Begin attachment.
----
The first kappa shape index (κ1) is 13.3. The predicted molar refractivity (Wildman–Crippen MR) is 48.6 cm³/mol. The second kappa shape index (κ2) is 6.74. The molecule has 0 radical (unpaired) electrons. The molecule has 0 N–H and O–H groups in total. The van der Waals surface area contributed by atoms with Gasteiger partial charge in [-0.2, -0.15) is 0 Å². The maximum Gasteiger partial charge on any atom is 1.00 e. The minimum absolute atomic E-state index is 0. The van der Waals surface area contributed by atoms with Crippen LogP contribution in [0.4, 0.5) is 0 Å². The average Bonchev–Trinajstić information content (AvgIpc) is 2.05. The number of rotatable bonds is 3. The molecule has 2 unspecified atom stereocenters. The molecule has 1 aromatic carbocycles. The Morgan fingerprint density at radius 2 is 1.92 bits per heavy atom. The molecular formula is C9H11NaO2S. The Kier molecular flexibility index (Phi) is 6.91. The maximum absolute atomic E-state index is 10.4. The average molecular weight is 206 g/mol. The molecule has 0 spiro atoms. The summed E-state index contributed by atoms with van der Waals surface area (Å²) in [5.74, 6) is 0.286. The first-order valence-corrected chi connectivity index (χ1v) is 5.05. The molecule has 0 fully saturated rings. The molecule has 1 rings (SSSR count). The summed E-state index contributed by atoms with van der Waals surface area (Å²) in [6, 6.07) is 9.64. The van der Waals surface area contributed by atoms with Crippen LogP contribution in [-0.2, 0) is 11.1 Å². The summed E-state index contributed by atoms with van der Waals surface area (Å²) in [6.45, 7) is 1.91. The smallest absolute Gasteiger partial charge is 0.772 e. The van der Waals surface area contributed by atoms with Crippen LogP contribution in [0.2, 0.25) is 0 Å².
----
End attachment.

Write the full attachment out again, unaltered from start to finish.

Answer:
The first kappa shape index (κ1) is 13.3. The predicted molar refractivity (Wildman–Crippen MR) is 48.6 cm³/mol. The second kappa shape index (κ2) is 6.74. The molecule has 0 radical (unpaired) electrons. The molecule has 0 N–H and O–H groups in total. The van der Waals surface area contributed by atoms with Gasteiger partial charge in [-0.2, -0.15) is 0 Å². The maximum Gasteiger partial charge on any atom is 1.00 e. The minimum absolute atomic E-state index is 0. The van der Waals surface area contributed by atoms with Crippen LogP contribution in [0.4, 0.5) is 0 Å². The average Bonchev–Trinajstić information content (AvgIpc) is 2.05. The number of rotatable bonds is 3. The molecule has 2 unspecified atom stereocenters. The molecule has 1 aromatic carbocycles. The Morgan fingerprint density at radius 2 is 1.92 bits per heavy atom. The molecular formula is C9H11NaO2S. The Kier molecular flexibility index (Phi) is 6.91. The maximum absolute atomic E-state index is 10.4. The average molecular weight is 206 g/mol. The molecule has 0 spiro atoms. The summed E-state index contributed by atoms with van der Waals surface area (Å²) in [5.74, 6) is 0.286. The first-order valence-corrected chi connectivity index (χ1v) is 5.05. The molecule has 0 fully saturated rings. The molecule has 1 rings (SSSR count). The summed E-state index contributed by atoms with van der Waals surface area (Å²) in [6, 6.07) is 9.64. The van der Waals surface area contributed by atoms with Crippen LogP contribution in [-0.2, 0) is 11.1 Å². The summed E-state index contributed by atoms with van der Waals surface area (Å²) in [6.45, 7) is 1.91. The smallest absolute Gasteiger partial charge is 0.772 e. The van der Waals surface area contributed by atoms with Crippen LogP contribution in [0.2, 0.25) is 0 Å².